Born in Puerto Rico in 1973, Anseeuw and his family moved to Miami shortly before his tenth birthday. He spent that summer with his uncle Juan Carlos Fernandez, a U.S. Air Force captain who was stationed in Panama. While staying with his uncle they visited a Navy frigate, the USS Stein.
“That, I believe, planted the seed for my interest in the Navy,” said Anseeuw.
The Navy chapter would come later. For now, he was a new kid in Miami. Not yet proficient in English, he had to learn fast. He went to three schools: Loyola for 5th and 6th grade, Belen Jesuit for 7th and 8th, and Saint Brendan High School for 9th-12th.
“While I was raised in Puerto Rico and have lifelong friendships from there, I grew up in Miami,” explained Anseeuw. “That is my hometown.”
But Miami would not be his home for long. He had seen the Navy recruiting station and walked in there on a whim.
“That day, I took the ASVAB [Armed Services Vocational Aptitude Battery] and NFQT [Nuclear Field Qualification Test] and enlisted,” said Anseeuw.
Because he was still a minor at the time, he needed a waiver from his parents before his enlistment would be valid. Off he went to Recruit Training Command Orlando, followed by apprentice school (A-school) for electrician’s mates. While in A-school, Anseeuw heard about officer programs and with the help of Chief Electrician’s Mate Scott Wolf, he applied for Navy Reserve Officer Training Corps. Ultimately, he also applied and was accepted into the U.S. Naval Academy.
“I applied to the U.S. Naval Academy, in great part, so that I would not have any regrets about at least not having tried,” said Anseeuw. “When I was notified of my appointment, I have to admit I was surprised, as I never thought I would get accepted, even before I ever enlisted. I was floored.”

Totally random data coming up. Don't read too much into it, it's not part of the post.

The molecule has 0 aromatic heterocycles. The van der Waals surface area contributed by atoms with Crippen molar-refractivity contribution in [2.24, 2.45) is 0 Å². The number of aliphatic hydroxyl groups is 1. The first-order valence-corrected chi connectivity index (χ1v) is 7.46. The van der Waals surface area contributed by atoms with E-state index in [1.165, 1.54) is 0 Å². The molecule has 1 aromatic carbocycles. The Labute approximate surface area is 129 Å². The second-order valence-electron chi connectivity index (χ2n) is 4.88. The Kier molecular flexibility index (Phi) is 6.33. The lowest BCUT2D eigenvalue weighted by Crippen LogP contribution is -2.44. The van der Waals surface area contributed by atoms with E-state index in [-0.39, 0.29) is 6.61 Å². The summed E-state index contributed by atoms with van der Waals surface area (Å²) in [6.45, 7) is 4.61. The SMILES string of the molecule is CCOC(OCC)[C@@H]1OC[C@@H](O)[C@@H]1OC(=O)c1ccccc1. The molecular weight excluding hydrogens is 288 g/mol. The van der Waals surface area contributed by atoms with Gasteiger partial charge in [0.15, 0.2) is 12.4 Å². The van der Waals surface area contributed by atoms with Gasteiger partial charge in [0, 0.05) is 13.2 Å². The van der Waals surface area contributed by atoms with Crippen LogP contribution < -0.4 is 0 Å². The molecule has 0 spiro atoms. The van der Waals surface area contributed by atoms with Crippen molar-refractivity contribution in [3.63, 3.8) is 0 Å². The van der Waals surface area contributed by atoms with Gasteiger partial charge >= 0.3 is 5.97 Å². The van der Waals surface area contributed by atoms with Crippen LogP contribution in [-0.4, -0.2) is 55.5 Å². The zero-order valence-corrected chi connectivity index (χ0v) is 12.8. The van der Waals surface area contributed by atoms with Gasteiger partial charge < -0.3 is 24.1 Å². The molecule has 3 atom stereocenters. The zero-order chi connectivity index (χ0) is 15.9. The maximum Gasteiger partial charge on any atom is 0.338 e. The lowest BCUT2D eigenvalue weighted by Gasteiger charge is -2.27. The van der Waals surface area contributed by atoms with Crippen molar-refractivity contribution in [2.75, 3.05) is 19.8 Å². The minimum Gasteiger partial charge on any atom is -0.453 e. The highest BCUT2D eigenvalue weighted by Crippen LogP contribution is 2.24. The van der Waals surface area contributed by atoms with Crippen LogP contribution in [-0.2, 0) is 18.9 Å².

Some people join the military to see the world, but joining the Navy would not take Anseeuw away from his home state for good. It would seem that all roads lead to back to Florida—he has been stationed in the state five times in his career. Now stationed in southeast Georgia, more than 30 years after enlisting on a whim, the Miami native is the commanding officer of his home state’s namesake submarine, the Ohio-class guided-missile submarine USS Florida’s (SSGN 728) Blue Crew. He still lives in Florida.
Guided-missile submarines have two crews assigned to them. The Blue and Gold crews alternate manning the submarine. This allows for the submarine to deploy more frequently without burning out the Sailors.
Of the 70 active submarines in the fleet, only a handful have both men and women serving in their crews at this time. USS Florida is one of them. It was first announced that women were authorized to serve onboard submarines when Anseeuw was working in Arlington, Virginia at the Nuclear Propulsion Program Management office. It would take years of planning before the Navy would see a fully gender-integrated crew. The first step began in 2011, when female officers began deploying aboard submarines. The female enlisted Sailors would be integrated into the crew at a later date.